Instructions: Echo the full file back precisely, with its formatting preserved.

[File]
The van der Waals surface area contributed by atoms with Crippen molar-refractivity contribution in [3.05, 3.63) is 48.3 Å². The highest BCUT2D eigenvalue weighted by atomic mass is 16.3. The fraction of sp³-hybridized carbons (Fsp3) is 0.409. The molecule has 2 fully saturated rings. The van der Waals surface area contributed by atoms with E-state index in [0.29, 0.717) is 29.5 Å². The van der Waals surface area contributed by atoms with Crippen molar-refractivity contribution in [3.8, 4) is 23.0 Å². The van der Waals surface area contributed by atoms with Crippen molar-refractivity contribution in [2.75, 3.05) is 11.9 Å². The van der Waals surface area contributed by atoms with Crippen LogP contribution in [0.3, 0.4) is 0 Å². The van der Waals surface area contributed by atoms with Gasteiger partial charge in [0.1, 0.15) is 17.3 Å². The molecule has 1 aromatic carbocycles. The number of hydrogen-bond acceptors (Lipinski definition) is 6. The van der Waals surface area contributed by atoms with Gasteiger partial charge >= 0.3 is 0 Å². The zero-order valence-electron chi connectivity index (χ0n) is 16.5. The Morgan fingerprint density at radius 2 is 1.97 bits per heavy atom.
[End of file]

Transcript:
The van der Waals surface area contributed by atoms with Crippen molar-refractivity contribution in [3.05, 3.63) is 48.3 Å². The highest BCUT2D eigenvalue weighted by atomic mass is 16.3. The fraction of sp³-hybridized carbons (Fsp3) is 0.409. The molecule has 2 fully saturated rings. The van der Waals surface area contributed by atoms with E-state index in [0.29, 0.717) is 29.5 Å². The van der Waals surface area contributed by atoms with Crippen molar-refractivity contribution in [3.8, 4) is 23.0 Å². The van der Waals surface area contributed by atoms with Crippen molar-refractivity contribution in [2.75, 3.05) is 11.9 Å². The van der Waals surface area contributed by atoms with Crippen LogP contribution in [0.3, 0.4) is 0 Å². The van der Waals surface area contributed by atoms with Gasteiger partial charge in [0.1, 0.15) is 17.3 Å². The molecule has 1 aromatic carbocycles. The number of hydrogen-bond acceptors (Lipinski definition) is 6. The van der Waals surface area contributed by atoms with Gasteiger partial charge >= 0.3 is 0 Å². The zero-order valence-electron chi connectivity index (χ0n) is 16.5. The Morgan fingerprint density at radius 2 is 1.97 bits per heavy atom.